Kuniskis admitted the smaller Journey is an outlier, but being in a hot SUV segment, it does well. “I’m not going to lie to you and tell you it’s perfectly aligned with the direction that the brand’s headed,” he said, “but it’s a great-looking car in a great segment that sells extremely well, so I see no problem with Journey.” It will also fill a bit of a gap when Chrysler eventually stops making the aging Grand Caravan minivan, he said.
The namesake Chrysler brand is the family-friendly people-mover brand. It has become a one-trick pony: minivans, a segment that has seen sales fall 20 percent. But within that smaller pool, FCA commands about half the segment; Honda and Toyota are the only other main players. The Pacifica, offered as a conventional minivan as well as a plug-in hybrid, has seen sales decline to the point where the Windsor Assembly Plant will drop down to two shifts in October.
To bolster sales, FCA is repackaging and bringing back the Voyager name for the more affordable trim levels, making Pacifica the more premium minivan. The Voyager will come in L and LX trims and add an LXi for fleet sales. The Voyager was intended to replace the Grand Caravan, but that won’t happen yet. The Grand Caravan will remain in production as long as there is demand and capacity in Windsor. There’s no end date in sight right now, Kuniskis said. Minivan customers will soon have a broad choice: Grand Caravan, Voyage, and Pacifica including the plug-in hybrid.
Chrysler could add an all-wheel-drive version of the minivan, and adding that capability would dovetail well with long-delayed plans to add a Chrysler crossover. Kuniskis had no comment on those future plans.
Chrysler will still offer the 300 full-size sedan for the 2020 model year, but the car’s longevity is far from assured.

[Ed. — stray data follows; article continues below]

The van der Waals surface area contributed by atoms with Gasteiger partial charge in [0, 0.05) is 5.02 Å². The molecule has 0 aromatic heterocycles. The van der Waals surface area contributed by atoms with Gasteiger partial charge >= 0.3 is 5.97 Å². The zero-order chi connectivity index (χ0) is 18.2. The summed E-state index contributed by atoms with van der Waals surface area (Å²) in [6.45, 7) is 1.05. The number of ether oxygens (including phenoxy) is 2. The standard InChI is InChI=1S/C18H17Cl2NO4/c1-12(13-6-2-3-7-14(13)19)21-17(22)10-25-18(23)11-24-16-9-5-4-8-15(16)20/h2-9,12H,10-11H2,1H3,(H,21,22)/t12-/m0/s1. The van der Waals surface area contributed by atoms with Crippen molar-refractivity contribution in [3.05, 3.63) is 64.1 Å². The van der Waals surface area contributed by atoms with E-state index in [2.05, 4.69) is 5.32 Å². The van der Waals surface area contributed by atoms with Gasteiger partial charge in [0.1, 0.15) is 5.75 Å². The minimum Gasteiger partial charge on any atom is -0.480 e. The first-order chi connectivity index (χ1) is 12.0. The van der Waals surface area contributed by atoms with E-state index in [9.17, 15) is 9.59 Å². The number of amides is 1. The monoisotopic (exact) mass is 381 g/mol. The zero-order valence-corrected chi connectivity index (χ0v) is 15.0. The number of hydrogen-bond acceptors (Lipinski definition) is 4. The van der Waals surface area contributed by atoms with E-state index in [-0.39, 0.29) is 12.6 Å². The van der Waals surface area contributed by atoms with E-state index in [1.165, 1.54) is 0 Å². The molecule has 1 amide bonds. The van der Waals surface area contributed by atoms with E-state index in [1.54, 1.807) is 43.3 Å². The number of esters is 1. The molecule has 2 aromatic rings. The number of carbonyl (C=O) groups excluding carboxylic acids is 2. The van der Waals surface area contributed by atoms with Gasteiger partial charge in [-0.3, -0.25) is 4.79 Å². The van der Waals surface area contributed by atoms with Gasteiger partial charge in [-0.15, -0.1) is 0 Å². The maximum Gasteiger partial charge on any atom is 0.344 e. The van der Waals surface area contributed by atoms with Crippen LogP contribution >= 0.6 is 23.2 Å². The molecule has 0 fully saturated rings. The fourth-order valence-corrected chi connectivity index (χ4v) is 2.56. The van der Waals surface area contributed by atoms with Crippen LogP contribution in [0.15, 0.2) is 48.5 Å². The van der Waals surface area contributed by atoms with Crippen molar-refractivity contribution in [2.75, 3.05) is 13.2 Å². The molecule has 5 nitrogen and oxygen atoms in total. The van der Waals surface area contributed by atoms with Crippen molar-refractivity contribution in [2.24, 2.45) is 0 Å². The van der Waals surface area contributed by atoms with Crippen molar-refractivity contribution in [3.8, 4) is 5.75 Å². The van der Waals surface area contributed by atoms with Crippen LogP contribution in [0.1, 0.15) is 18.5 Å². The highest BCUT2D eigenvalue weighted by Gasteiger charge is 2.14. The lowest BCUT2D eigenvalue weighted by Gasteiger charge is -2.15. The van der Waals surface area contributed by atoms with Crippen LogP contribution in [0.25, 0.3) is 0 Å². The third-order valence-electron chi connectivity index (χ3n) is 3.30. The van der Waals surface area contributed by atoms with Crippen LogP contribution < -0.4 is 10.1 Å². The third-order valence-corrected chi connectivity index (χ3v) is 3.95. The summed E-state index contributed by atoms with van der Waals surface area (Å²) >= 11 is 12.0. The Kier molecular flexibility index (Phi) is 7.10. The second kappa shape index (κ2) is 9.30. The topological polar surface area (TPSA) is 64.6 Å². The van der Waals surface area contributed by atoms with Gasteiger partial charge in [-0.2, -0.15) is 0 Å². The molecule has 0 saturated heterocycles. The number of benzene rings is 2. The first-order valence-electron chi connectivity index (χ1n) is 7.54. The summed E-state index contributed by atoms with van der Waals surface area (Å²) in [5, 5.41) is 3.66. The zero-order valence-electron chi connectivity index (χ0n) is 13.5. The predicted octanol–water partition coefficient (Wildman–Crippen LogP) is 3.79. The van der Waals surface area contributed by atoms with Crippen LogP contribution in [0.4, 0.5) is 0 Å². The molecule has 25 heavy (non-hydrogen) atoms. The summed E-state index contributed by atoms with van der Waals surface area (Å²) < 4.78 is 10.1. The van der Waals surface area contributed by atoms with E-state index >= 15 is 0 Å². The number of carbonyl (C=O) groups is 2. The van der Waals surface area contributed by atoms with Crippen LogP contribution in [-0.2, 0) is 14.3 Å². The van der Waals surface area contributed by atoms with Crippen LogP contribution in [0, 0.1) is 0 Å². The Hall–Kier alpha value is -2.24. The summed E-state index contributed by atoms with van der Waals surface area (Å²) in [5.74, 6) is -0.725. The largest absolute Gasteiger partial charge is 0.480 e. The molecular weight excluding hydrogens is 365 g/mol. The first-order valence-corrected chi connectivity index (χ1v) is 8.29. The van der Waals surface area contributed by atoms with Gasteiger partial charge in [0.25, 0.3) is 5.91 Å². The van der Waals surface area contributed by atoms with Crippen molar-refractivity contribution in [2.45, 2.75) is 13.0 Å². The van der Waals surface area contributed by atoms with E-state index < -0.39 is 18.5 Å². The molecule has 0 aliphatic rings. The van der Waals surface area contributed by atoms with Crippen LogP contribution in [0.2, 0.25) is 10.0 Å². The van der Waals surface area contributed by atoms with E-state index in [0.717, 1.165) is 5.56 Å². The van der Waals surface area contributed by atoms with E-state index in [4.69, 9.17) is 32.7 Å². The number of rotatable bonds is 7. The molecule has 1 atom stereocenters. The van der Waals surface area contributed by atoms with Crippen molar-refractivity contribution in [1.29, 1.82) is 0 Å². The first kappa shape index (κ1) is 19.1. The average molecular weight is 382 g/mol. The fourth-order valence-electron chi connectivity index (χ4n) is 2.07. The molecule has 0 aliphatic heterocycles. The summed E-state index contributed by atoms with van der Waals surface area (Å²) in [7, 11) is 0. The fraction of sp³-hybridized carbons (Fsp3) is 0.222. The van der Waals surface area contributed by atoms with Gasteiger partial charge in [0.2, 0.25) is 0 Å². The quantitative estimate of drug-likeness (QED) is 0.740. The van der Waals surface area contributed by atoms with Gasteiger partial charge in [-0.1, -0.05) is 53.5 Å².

Fiat is still a work in progress. When FCA brought the cute Italian brand to the U.S. in 2011, there was a quick rise to 35,000 sales with a target of 50,000 annual sales in the NAFTA region with the introduction of more models. But sales have leveled off in the 30,000 range, and FCA has given dealers permission to sell Fiats in the same showroom as other brands, recognizing the volume isn’t high enough to demand standalone dealerships.
Alfa is supposed to be one of the big-boy brands and is Kuniskis’ only global responsibility. U.S. sales were less than 24,000 last year and will be flat again this year, he forecasts. There are only 158 outlets, all in metro markets, and half the online searches for an Alfa come from outside a 50-mile radius of a dealership. “There are no plans to open more, but it hinders us,” Kuniskis said. The Tonale compact crossover concept at the 2019 Geneva auto show was well received, looks production ready, and would be a welcome addition to the lineup. Kuniskis would not discuss the feasibility study to get it into production.
SRT remains a standalone brand. It has become synonymous with Dodge, but it in fact is a separate performance brand; there’s also a Jeep Grand Cherokee SRT and the Grand Cherokee Trackhawk with the Hellcat 6.2-liter supercharged V-8 engine. And the Ram Rebel TRX with the 707-hp Hellcat V-8 has been caught testing.